In my capstone philosophy of education paper, I emphasized the acceptance and inclusion of all students. But I soon realized that the power of acceptance is not just about students. I too was seeking acceptance in a new school community filled with experienced educators. I felt like a lone fish in a deep sea, but the slow process of gaining teacher friends, forming harmonious relationships, and letting go of things that really did not matter provided the path I needed to accomplish goals and gain acceptance.

Teams
Being part of a collaborative team is a necessity for novice teachers. My kindergarten team consisted of an eclectic mix of professionals with 3 to 30 years of diverse teaching experiences. Learning is a social process, so growing in my profession with the help of my team was no different from the learning experiences of my students. Planning, prioritizing, praying, and even partying and celebrating together made my internship experience both palatable and pleasurable.

Self-Selected Support
Another component of the internship certificate process is assigned mentorship. Each intern is assigned a mentor. Often, assigned mentors are teachers within the same grade level, so the planning period is concurrent with their mentee’s. Sometimes shared time may not be feasible which can lead to challenges.

My saving grace was a self-selected support system.

I found a mentor extraordinaire who was kind, caring, and a kindred spirit. Mentorship is key to a novice teacher’s survival, and finding one who fits through self-selection can be more valuable than formally assigned mentors.

The bottom line is that my internship certification semester was a bumpy road that started me on the path to my profession in which I am continuing to love, grow, share, and shine. For that initial experience, I will be forever grateful.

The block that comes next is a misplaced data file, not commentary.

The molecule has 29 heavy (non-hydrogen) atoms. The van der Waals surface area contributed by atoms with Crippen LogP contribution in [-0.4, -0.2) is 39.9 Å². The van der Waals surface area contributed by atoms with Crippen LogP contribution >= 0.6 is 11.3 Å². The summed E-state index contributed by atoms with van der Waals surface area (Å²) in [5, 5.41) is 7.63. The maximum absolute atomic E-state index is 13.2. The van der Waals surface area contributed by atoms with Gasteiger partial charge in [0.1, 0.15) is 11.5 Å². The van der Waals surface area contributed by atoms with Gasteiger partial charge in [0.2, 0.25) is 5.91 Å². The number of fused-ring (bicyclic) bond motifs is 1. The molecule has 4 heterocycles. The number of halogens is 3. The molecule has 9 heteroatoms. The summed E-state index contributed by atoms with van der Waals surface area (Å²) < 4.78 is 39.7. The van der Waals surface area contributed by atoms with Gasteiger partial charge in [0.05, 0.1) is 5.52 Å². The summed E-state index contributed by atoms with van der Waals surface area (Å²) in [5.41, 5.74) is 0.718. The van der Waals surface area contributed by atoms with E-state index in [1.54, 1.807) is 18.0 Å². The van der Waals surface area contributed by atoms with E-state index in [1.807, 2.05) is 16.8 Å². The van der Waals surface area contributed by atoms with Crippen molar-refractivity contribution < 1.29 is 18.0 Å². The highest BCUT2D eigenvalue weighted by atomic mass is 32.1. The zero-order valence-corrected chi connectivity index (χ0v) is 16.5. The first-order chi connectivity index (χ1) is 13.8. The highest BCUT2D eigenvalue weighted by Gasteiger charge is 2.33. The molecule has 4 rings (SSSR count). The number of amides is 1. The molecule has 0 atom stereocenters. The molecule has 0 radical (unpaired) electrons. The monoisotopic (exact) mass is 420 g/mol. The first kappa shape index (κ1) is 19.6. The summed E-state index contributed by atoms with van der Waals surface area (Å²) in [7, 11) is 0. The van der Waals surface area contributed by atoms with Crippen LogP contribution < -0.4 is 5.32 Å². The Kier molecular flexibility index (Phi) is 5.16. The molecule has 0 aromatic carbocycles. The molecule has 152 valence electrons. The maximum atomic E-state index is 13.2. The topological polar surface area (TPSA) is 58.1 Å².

My unexpected knock arrived the fourth week of my internship life.

I received news pertaining to my hero, my first teacher, my confidant, my best friend, and a kindergarten teacher of 24 years: my mom. She was diagnosed with stage five breast cancer. My world was shattered, and within six short weeks, my anchor was gone.

I share this because being a teacher is tough, and if I, as a novice internship teacher, can survive and thrive during a time of trauma and grief, then others can too. My mom taught me to love, appreciate, and “keep on, keeping on.” She wanted to make the world a better place one student at a time.

Everything has come full circle because I am now walking in my mom’s footsteps as a kindergarten teacher who was kindled by the opportunity of a paid internship. This opportunity
occurred during a dark time but brought light to my life and the education profession.

This opportunity occurred during a dark time but brought light to my life and the education profession.

Paid internships are not the only solution to offset our shrinking population of teachers, but it is one of the viable possibilities. It worked for me, and I encourage others to embrace this
opportunity. Seasoned teachers and administrators must continue to accept new means of growing teachers and step up as official and unofficial mentors for their newest colleagues: paid interns. Helping to create a team and form new collegial relationships are essential ingredients for the success of both novice and veteran teachers.

The face of education is changing. Being open to new and creative means of teacher preparation is a step toward having continual, competent, and caring teachers in all South Carolina classrooms.